Sunday, 6 April 2008

One Mile Beach Noah...still on the beach

Little Noah has been "on loan" to us from our friends at Native Animal Trust Fund for the last few months. He is an orphan, like our other joeys, and has been sharing a yard with three girls until he grows big enough to be returned to his home range down south. You can read more about Noah here.

There's been a note on the board for the last week or so that we should attempt to "capture" Noah if he should come down during our shifts as he is just about due for his return home. Since the joeys have a tree in their yard, they keep their own schedule, coming down for leaf when it suits them, often in the middle of the night. Noah generally "assumes the position" in the lowest crook of the tree and doesn't budge.

Cheyne examining Noah

The other girl joeys tend to manoeuvre around the tree to avoid him as he gets a touch grumpy if his sleep is disturbed (even though he's sleeping in a major thoroughfare!). We call him "No Way Noah", cos there's no way any other joey is getting past him without some fierce words. You can read about one such altercation here.

Today, Noah is in the treatment room being de-ticked. He's being collected tomorrow to return home to One Mile Beach.

A total of nine ticks have been plucked off Noah so far (see below). Tick infestations can lead to anaemia in koalas, especially young ones who don't carry the body weight of adult koalas. Despite the good job Cheyne and Amanda are doing, Noah is grizzling as they gently search his fur. After they're satisfied he's clean, he sits on the table, happy as Larry, just looking around with a dopey expression on his face. "Shouldn't I be sleeping?", he's probably wondering.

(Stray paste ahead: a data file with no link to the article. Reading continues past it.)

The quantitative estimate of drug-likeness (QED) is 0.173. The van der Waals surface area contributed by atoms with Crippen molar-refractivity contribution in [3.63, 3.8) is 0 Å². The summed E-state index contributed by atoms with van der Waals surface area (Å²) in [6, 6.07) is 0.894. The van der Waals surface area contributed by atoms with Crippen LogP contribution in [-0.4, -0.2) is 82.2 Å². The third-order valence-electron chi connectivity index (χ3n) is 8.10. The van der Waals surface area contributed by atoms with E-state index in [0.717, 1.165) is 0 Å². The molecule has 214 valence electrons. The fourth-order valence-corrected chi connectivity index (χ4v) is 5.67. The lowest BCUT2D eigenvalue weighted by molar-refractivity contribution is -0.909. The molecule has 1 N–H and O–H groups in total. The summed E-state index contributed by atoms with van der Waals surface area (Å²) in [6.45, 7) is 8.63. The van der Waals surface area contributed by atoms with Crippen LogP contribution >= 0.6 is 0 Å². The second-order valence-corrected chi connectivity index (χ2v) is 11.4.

Cheyne has jumped on the phone to Noah's original carers. It seems that Noah has lost some weight since his last weigh-in, which could be to do with his tick burden. Cheyne and NATF agree that Noah's release should be delayed for a few weeks until Noah beefs up a bit.

Here's a video of Noah just kicking back on the treatment table following his tick search:

He's going to spend a night in ICU to make it easy for the staff to check him for ticks tomorrow. Then he'll be back in his usual spot in yard 6, pending release once around Anzac Day.

It was something of a comedy of errors transferring Noah into a unit for the night. As joeys usually do, he kept swinging his little legs in an effort to free himself from Amanda's grasp:

(Warning: the following video contains mild coarse language).

Click here to see more photos of One Mile Beach Noah.